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Bold subject matter requires bold execution, a fact that I feel much socially-conscious theatre forgets. In equal parts due to its source material and engaging staging, this performance drives home its message like a wake-up call to the guts.
The subject matter: the lives and experiences of child soldiers in the Democratic Republic of Congo. It is interesting enough that this material reaches us in the format of a play; docu-theatre is not one of the most common mediums around after all. Yet Like Enemies of the State demonstrates overwhelmingly that theatre can do justice to this sensitive material. In fact, the medium is very specifically used to disruptive effect, providing a welcome antidote to some of the banalities of documentary filmmaking.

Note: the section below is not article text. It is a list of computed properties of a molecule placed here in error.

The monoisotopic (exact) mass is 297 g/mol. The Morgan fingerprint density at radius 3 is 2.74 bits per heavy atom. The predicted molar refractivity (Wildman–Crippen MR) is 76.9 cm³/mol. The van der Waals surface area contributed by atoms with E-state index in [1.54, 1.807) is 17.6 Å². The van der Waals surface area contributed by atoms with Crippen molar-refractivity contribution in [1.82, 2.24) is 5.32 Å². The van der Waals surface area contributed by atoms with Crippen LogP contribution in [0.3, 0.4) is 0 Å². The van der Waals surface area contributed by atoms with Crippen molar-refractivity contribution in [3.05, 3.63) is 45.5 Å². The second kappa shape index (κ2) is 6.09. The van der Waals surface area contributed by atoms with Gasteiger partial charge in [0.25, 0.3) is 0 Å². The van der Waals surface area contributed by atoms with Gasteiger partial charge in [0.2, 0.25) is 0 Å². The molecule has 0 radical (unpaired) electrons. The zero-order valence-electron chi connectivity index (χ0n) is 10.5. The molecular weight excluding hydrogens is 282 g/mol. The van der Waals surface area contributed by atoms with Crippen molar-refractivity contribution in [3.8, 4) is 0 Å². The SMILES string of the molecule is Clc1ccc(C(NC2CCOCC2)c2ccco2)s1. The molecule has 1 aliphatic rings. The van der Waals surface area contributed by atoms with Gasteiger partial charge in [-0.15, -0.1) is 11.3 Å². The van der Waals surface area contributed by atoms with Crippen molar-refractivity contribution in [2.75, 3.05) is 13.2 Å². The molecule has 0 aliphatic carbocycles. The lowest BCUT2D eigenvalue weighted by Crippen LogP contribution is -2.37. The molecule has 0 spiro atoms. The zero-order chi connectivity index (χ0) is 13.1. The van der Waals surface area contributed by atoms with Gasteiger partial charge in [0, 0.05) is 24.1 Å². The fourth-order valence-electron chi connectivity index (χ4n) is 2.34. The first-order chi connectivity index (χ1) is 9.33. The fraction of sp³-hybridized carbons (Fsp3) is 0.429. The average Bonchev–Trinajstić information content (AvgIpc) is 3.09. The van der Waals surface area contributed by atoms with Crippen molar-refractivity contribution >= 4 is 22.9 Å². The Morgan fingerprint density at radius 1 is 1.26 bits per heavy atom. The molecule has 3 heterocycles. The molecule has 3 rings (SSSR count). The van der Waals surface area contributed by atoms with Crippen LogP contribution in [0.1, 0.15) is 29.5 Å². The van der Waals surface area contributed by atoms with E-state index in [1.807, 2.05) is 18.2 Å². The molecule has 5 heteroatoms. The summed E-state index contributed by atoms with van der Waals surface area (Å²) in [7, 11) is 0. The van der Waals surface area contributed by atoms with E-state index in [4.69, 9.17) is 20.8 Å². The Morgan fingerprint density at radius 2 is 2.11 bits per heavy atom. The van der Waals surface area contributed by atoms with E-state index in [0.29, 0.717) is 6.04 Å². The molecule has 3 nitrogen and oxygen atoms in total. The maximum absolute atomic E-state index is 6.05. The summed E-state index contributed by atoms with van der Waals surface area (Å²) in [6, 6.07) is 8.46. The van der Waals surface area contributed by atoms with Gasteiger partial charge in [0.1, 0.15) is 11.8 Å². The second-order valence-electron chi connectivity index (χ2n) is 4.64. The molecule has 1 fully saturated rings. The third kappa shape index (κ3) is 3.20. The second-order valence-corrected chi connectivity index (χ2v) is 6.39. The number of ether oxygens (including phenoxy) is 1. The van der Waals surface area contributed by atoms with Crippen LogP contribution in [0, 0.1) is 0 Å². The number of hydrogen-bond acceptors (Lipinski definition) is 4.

The four actors do a solid job of jumping in and out of multiple roles, as we are shown snapshots from multiple perspectives. When greeted with unfamiliar material, it is particularly difficult to engage a theatrical audience.
Specific references to cultural traditions, institutions and governments that we are unacquainted with can become overwhelming; especially when delivered as concise monologues. Like Enemies of the State does a very good job of avoiding this all too familiar problem; firstly by easing us in gently with BBC-style reportage before we are introduced to the central characters.
Secondly, through actors breaking the fourth wall and interacting with the audience. After a church ceremony, the characters administer blessings to the audience, take off their caps and ask for collections. A child who has recently left the rebel army now makes his living selling petrol, and does the rounds of the audience, fixing your gaze with a hopeful look.